Bitter
Bitters are a very complex group of phytochemicals that stimulate the bitter receptors in the mouth. They were some of the most valuable remedies in ancient medicine. They were experienced as stimulating appetite and switching on a wide range of key digestive functions, including increasing bile clearance from the liver (as bile is a key factor in bowel health this can be translated into improving bowel functions and the microbiome). Many of these reputations are being supported by new research on the role of bitter receptors in the mouth and elsewhere round the body. Bitters were also seen as ‘cooling’ reducing the intensity of some fevers and inflammatory diseases.
Blue-purple colouring
Any fruits with a blue-purple colouring contain high levels of the polyphenols known as anthocyanins. These work 1) on the walls of small blood vessels, helping to maintain capillary structure to reduce a key stage in inflammation, and improving the microcirculation to the tissues; 2) to improve retinal function and vision; 3) to support connective tissue repair around the body.
Cooling
Traditional ‘cold’ or cooling’ remedies often contain bitter phytonutrients such a iridoids (gentian), sesiquterpenes (chamomile), anthraquinones (rhubarb root), mucilages (marshmallow), some alkaloids and flavonoids. They tend to influence the digestive system, liver and kidneys. Cooling herbs do just that; they diffuse, drain and clear heat from areas of inflammation, redness and irritation. Sweet, bitter and astringent herbs tend to be cooling.
Hot
Traditional ‘hot’ or ‘heating’ remedies, often containing spice ingredients like capsaicin, the gingerols (ginger), piperine (black or long pepper), curcumin (turmeric) or the sulfurous isothiocyanates from mustard, horseradich or wasabi, generate warmth when taken. In modern times this might translate as thermogenic and circulatory stimulant effects. There is evidence of improved tissue blood flow with such remedies: this would lead to a reduction in build-up of metabolites and tissue damage. Heating remedies were used to counter the impact of cold, reducing any symptoms made worse in the cold. .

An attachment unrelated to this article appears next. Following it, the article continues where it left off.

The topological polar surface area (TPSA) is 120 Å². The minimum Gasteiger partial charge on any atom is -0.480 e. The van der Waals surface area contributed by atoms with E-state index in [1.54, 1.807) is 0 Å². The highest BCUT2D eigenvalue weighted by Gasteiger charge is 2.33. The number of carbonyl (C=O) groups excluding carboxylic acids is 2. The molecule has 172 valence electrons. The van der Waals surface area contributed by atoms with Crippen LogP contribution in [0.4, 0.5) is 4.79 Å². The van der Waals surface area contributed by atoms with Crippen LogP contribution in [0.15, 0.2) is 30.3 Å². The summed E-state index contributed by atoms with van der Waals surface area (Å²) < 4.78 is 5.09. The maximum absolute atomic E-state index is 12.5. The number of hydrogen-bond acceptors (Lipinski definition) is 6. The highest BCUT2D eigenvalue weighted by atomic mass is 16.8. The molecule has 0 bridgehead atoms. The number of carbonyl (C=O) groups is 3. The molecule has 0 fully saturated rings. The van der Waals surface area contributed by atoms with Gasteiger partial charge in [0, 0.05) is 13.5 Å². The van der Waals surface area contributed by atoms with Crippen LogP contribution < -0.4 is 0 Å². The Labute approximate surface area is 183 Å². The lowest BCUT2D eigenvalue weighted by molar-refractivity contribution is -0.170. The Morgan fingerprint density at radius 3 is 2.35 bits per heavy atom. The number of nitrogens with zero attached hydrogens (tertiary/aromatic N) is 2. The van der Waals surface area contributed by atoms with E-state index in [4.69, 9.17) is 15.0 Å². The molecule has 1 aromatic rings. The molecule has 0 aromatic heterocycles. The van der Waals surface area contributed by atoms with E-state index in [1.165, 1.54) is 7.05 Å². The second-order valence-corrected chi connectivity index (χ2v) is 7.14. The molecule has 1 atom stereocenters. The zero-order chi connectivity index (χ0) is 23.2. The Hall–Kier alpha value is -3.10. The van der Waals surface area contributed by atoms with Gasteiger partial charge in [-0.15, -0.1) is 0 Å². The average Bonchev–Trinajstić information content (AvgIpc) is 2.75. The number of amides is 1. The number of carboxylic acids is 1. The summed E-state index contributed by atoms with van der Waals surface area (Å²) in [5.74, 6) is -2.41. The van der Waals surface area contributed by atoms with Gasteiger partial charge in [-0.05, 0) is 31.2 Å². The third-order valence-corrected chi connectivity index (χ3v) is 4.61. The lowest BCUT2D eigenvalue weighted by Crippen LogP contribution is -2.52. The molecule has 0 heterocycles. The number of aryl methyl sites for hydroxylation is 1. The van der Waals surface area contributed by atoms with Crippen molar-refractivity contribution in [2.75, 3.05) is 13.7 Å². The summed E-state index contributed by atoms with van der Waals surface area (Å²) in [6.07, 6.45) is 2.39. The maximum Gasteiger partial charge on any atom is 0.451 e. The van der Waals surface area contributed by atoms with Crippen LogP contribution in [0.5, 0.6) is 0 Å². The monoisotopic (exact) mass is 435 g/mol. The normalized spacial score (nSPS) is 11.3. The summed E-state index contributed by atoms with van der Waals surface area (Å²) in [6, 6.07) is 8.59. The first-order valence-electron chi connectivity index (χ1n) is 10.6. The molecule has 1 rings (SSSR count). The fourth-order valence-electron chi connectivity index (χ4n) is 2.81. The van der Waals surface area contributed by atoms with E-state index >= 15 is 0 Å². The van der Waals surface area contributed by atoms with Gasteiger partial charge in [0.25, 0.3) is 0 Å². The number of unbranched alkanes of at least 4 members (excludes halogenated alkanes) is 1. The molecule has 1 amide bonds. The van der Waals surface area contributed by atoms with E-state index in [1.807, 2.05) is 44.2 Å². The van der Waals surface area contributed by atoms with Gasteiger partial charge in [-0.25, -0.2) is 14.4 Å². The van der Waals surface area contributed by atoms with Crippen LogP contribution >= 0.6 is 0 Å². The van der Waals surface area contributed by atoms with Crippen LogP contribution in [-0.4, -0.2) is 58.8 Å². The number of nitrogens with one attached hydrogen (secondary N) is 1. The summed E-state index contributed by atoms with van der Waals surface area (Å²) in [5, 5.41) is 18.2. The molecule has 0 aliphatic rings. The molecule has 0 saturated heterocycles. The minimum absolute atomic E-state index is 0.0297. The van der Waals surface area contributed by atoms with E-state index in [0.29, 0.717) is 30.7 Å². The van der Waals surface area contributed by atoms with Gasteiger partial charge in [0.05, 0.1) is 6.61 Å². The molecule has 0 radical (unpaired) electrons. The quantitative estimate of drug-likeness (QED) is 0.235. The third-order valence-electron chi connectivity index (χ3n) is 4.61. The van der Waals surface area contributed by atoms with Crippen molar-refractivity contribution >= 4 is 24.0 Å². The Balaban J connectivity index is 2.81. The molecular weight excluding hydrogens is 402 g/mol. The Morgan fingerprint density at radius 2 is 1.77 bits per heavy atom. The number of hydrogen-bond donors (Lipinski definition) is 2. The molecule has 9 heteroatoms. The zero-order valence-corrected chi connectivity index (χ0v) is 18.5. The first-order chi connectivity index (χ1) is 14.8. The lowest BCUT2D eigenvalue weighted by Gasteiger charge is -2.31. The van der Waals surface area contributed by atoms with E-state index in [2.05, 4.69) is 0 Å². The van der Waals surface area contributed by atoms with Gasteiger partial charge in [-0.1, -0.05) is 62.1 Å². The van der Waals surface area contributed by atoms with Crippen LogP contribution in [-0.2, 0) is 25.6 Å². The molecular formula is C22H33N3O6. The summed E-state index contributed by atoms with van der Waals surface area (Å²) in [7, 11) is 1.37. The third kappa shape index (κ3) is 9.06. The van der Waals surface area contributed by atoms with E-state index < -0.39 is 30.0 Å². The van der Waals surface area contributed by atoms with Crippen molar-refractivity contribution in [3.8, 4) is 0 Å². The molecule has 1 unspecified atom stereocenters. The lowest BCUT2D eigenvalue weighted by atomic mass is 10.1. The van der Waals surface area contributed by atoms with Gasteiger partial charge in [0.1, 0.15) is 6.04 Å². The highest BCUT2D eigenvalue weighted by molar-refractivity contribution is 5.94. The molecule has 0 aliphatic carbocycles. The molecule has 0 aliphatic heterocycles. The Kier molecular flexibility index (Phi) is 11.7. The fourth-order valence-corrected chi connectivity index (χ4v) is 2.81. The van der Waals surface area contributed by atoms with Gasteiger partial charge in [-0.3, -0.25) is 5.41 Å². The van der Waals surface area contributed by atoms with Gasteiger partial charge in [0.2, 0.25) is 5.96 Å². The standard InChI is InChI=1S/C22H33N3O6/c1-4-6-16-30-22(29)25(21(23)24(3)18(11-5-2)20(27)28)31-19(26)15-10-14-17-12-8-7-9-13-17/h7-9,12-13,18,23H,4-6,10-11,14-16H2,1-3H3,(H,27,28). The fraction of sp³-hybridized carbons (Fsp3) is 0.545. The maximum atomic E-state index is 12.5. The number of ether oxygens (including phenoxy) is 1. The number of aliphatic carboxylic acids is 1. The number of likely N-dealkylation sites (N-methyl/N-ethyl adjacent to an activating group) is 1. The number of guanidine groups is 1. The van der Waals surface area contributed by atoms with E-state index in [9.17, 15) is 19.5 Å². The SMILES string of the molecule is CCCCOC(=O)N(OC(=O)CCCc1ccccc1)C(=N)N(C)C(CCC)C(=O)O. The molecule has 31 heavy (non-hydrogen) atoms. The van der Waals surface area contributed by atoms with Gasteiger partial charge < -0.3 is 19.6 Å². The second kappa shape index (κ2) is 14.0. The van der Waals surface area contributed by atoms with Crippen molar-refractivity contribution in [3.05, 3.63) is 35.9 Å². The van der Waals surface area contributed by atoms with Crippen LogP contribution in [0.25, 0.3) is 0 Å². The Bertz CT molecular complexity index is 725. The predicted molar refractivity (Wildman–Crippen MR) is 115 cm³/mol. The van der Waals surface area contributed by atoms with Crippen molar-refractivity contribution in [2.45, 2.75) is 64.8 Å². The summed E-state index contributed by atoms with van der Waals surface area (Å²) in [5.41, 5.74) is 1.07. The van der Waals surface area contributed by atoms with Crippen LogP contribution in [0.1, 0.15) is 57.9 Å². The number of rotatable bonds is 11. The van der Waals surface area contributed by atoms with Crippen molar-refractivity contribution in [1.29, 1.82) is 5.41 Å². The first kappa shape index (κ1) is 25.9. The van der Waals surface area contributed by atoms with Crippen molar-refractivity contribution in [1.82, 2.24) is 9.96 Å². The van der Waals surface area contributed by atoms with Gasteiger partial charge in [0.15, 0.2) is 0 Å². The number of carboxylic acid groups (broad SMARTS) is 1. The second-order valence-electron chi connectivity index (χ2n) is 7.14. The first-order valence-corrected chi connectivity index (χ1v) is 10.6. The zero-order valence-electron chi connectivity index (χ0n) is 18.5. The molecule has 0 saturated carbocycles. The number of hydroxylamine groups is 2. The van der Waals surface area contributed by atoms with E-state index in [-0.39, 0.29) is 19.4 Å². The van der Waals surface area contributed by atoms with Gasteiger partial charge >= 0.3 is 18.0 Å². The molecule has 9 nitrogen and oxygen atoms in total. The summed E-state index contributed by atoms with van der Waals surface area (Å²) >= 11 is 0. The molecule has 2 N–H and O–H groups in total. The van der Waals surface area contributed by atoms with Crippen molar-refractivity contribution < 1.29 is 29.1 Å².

Mucilaginous
Mucilages are complex carbohydrate based plant constituents with a slimy or ‘unctuous’ feel especially when chewed or macerated in water. Their effect is due simply to their physical coating exposed surfaces. From prehistory they were most often used as wound remedies for their soothing and healing effects on damaged tissues. Nowadays they are used more for these effects on the digestive lining, from the throat to the stomach, where they can relieve irritation and inflammation such as pharyngitis and gastritis. Some of the prominent mucilaginous remedies like slippery elm, aloe vera and the seaweeds can be used as physical buffers to reduce the harm and pain caused by reflux of excess stomach acid. Mucilages are also widely used to reduce dry coughing. Here the effect seems to be by reflex through embryonic nerve connections: reduced signals from the upper digestive wall appear to translate as reduced activity of airway muscles and increased activity of airway mucus cells. Some seed mucilages, such as in psyllium seed, flaxseed (linseed) or guar bean survive digestion to provide bulking laxative effects in the bowel. These can also reduce rate of absorption of sugar and cholesterol. .
New-mown hay aroma